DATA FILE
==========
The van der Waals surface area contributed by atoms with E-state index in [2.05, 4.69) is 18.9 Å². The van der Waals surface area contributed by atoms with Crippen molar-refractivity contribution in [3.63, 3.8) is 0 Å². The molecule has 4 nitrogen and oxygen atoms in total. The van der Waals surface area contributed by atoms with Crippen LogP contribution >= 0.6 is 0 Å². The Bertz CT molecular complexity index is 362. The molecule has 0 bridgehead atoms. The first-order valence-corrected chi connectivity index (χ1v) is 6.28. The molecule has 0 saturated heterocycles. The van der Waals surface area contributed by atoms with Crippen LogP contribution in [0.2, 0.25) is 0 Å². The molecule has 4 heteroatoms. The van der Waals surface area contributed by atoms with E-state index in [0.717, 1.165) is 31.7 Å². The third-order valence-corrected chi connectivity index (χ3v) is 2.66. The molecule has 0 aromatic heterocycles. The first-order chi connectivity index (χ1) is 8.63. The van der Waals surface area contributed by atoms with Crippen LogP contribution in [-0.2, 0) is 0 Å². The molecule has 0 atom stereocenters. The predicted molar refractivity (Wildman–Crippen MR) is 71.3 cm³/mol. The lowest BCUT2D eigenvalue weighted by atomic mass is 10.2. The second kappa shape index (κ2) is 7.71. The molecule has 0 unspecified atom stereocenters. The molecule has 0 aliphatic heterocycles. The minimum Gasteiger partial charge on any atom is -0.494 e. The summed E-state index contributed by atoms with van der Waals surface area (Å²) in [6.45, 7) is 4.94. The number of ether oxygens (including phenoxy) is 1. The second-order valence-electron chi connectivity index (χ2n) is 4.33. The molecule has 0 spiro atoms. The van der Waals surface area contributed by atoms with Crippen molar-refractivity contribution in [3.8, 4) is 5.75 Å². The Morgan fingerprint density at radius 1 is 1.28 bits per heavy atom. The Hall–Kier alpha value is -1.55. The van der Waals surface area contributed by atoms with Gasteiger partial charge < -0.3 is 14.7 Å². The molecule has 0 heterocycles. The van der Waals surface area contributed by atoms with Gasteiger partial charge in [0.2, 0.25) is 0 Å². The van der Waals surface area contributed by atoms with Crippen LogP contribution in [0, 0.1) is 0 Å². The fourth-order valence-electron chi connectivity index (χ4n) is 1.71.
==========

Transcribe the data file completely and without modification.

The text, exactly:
The van der Waals surface area contributed by atoms with E-state index in [2.05, 4.69) is 18.9 Å². The van der Waals surface area contributed by atoms with Crippen molar-refractivity contribution in [3.63, 3.8) is 0 Å². The molecule has 4 nitrogen and oxygen atoms in total. The van der Waals surface area contributed by atoms with Crippen LogP contribution >= 0.6 is 0 Å². The Bertz CT molecular complexity index is 362. The molecule has 0 bridgehead atoms. The first-order valence-corrected chi connectivity index (χ1v) is 6.28. The molecule has 0 saturated heterocycles. The van der Waals surface area contributed by atoms with Crippen LogP contribution in [0.2, 0.25) is 0 Å². The molecule has 4 heteroatoms. The van der Waals surface area contributed by atoms with E-state index in [0.717, 1.165) is 31.7 Å². The third-order valence-corrected chi connectivity index (χ3v) is 2.66. The molecule has 0 aromatic heterocycles. The first-order chi connectivity index (χ1) is 8.63. The van der Waals surface area contributed by atoms with Crippen LogP contribution in [-0.2, 0) is 0 Å². The molecule has 0 atom stereocenters. The predicted molar refractivity (Wildman–Crippen MR) is 71.3 cm³/mol. The lowest BCUT2D eigenvalue weighted by atomic mass is 10.2. The second kappa shape index (κ2) is 7.71. The molecule has 0 unspecified atom stereocenters. The molecule has 0 aliphatic heterocycles. The minimum Gasteiger partial charge on any atom is -0.494 e. The summed E-state index contributed by atoms with van der Waals surface area (Å²) in [6.45, 7) is 4.94. The number of ether oxygens (including phenoxy) is 1. The second-order valence-electron chi connectivity index (χ2n) is 4.33. The molecule has 0 spiro atoms. The van der Waals surface area contributed by atoms with Crippen molar-refractivity contribution in [3.8, 4) is 5.75 Å². The Morgan fingerprint density at radius 1 is 1.28 bits per heavy atom. The Hall–Kier alpha value is -1.55. The van der Waals surface area contributed by atoms with Gasteiger partial charge < -0.3 is 14.7 Å². The molecule has 0 heterocycles. The van der Waals surface area contributed by atoms with Gasteiger partial charge in [0.2, 0.25) is 0 Å². The van der Waals surface area contributed by atoms with Crippen LogP contribution in [0, 0.1) is 0 Å². The fourth-order valence-electron chi connectivity index (χ4n) is 1.71.